Korean J Ophthalmol > Volume 24(5); 2010 > Article
Yoo, Park, and Yoo: A Case of Chorioretinal Coloboma in a Patient with Achondroplasia


Achondroplasia is a congenital disorder resulting from a specific disturbance in endochondral bone formation. The ophthalmic features reportedly associated with achondroplasia are telecanthus, exotropia, inferior oblique overaction, angle anomalies and cone-rod dystrophy. This is first report of chorioretinal coloboma in achondroplasia. An 8-year-old female was diagnosed with a developmental delay, known as achondroplasia, seven months after birth. Upon her initial visit, visual acuity was 0.3 in both eyes. The patient had telecanthus but normal ocular motility. Findings were normal upon anterior segment examination. Fundus examination of both eyes revealed about 1,500 µm sized chorioretinal coloboma inferior to the optic nerve head. Upon fluorescent angiography, there was chorioretinal coloboma without any other lesions. Afterward, there was no change in the fundus lesion, and best corrected visual acuity was 0.6 in both eyes. Chorioretinal coloboma is associated with choroidal and retinal detachment. As chorioretinal coloboma and achondroplasia are developmental disorders in the embryonic stage, early detection and regular ophthalmologic examination would be essential in patients with achondroplasia.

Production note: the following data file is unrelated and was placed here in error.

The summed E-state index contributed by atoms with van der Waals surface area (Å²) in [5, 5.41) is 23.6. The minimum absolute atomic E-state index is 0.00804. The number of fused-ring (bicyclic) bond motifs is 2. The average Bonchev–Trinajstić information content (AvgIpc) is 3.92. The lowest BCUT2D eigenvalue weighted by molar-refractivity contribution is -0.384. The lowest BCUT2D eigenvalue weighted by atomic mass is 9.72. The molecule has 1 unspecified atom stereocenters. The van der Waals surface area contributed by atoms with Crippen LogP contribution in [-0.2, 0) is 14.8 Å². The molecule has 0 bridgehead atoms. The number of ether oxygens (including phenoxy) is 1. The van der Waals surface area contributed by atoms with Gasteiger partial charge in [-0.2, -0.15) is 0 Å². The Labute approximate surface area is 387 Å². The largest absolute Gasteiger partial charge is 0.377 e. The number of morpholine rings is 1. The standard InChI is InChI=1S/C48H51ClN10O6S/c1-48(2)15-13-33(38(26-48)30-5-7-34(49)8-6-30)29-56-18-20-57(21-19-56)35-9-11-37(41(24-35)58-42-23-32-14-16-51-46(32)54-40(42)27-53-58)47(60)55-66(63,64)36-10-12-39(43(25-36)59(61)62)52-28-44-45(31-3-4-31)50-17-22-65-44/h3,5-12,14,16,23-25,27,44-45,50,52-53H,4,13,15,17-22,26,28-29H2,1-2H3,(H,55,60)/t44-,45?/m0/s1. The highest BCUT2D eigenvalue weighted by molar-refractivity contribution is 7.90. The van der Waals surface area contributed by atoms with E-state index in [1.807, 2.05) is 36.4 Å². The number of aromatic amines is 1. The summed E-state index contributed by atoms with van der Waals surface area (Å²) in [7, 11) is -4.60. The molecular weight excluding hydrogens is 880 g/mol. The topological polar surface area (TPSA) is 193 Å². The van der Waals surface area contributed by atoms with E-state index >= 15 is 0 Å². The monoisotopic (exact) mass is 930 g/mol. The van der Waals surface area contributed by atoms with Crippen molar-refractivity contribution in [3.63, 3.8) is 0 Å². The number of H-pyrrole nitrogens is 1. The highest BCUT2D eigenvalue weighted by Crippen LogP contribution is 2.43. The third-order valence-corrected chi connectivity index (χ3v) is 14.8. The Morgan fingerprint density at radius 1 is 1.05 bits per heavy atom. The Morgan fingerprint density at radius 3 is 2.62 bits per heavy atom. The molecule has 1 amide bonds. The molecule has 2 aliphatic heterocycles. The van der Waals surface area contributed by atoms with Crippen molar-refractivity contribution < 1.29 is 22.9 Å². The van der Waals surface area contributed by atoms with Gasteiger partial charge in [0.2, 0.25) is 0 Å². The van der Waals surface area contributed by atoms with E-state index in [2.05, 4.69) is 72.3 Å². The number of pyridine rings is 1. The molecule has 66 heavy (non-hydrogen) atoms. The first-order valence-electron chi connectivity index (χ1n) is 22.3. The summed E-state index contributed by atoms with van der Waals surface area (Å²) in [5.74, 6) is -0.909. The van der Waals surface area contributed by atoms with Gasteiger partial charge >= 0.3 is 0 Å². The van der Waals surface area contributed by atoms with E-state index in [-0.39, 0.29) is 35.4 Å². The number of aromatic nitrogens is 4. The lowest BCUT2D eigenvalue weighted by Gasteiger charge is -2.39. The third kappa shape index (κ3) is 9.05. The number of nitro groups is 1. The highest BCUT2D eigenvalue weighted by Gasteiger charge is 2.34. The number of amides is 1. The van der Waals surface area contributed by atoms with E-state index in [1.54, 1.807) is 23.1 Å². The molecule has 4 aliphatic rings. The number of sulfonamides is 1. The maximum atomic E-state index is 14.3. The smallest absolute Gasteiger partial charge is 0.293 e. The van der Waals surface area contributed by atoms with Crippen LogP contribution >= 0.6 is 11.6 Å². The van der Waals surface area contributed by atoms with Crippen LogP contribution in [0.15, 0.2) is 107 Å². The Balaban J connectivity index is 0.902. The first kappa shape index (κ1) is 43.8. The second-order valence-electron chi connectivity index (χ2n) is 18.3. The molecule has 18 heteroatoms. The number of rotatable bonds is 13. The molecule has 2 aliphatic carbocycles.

Achondroplasia is the most common hereditary disorder that causes a dwarphism of prevalence 1/15,000 to 1/40,000, and this disorder is autosomal dominant [1]. Achondroplasia develops as a result of dysplasia of enchondral formation due to the mutation of fibroblast growth factor receptor 3 (FGFR3). The disorder is clinically characterized by such findings as low stature, an embossed frontal bone, craniofacial deformity, and vertebral malformation [2,3].
Ophthalmologic clinical characteristics include telecanthus, strabismus, abnormal anterior angle, Duane retraction syndrome, and the cone-rod retinal dystrophy [4-6].